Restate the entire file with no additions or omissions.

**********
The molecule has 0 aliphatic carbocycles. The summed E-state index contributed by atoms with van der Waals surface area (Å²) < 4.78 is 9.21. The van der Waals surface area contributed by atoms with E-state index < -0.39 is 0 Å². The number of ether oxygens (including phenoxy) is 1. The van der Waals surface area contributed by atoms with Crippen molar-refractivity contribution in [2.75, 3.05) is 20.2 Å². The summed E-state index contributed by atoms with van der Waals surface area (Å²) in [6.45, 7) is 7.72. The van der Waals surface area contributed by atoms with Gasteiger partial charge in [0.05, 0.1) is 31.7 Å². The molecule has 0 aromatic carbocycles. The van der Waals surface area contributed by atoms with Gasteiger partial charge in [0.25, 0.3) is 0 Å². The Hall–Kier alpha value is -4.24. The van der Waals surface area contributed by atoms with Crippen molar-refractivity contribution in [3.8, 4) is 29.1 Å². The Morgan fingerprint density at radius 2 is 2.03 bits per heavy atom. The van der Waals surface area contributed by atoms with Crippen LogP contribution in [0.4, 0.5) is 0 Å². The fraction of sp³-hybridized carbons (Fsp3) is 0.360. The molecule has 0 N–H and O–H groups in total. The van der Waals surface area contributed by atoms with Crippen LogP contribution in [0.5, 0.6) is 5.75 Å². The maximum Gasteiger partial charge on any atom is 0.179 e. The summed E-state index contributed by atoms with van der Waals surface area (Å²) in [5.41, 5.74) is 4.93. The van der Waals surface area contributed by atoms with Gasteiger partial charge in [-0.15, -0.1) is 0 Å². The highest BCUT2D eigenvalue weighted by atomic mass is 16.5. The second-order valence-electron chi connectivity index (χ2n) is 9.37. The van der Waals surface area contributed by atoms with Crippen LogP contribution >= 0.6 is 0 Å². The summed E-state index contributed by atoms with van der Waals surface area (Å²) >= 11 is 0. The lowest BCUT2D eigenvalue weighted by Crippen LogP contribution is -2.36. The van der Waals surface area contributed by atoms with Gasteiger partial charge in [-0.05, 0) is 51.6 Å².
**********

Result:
The molecule has 0 aliphatic carbocycles. The summed E-state index contributed by atoms with van der Waals surface area (Å²) < 4.78 is 9.21. The van der Waals surface area contributed by atoms with E-state index < -0.39 is 0 Å². The number of ether oxygens (including phenoxy) is 1. The van der Waals surface area contributed by atoms with Crippen molar-refractivity contribution in [2.75, 3.05) is 20.2 Å². The summed E-state index contributed by atoms with van der Waals surface area (Å²) in [6.45, 7) is 7.72. The van der Waals surface area contributed by atoms with Gasteiger partial charge in [0.05, 0.1) is 31.7 Å². The molecule has 0 aromatic carbocycles. The van der Waals surface area contributed by atoms with Gasteiger partial charge in [0.25, 0.3) is 0 Å². The Hall–Kier alpha value is -4.24. The van der Waals surface area contributed by atoms with Crippen molar-refractivity contribution in [3.8, 4) is 29.1 Å². The Morgan fingerprint density at radius 2 is 2.03 bits per heavy atom. The van der Waals surface area contributed by atoms with Crippen LogP contribution in [0.4, 0.5) is 0 Å². The fraction of sp³-hybridized carbons (Fsp3) is 0.360. The molecule has 0 N–H and O–H groups in total. The van der Waals surface area contributed by atoms with Crippen LogP contribution in [0.5, 0.6) is 5.75 Å². The maximum Gasteiger partial charge on any atom is 0.179 e. The summed E-state index contributed by atoms with van der Waals surface area (Å²) in [5.41, 5.74) is 4.93. The van der Waals surface area contributed by atoms with Gasteiger partial charge in [-0.15, -0.1) is 0 Å². The highest BCUT2D eigenvalue weighted by atomic mass is 16.5. The second-order valence-electron chi connectivity index (χ2n) is 9.37. The van der Waals surface area contributed by atoms with Crippen LogP contribution >= 0.6 is 0 Å². The summed E-state index contributed by atoms with van der Waals surface area (Å²) >= 11 is 0. The lowest BCUT2D eigenvalue weighted by Crippen LogP contribution is -2.36. The van der Waals surface area contributed by atoms with Gasteiger partial charge in [-0.05, 0) is 51.6 Å².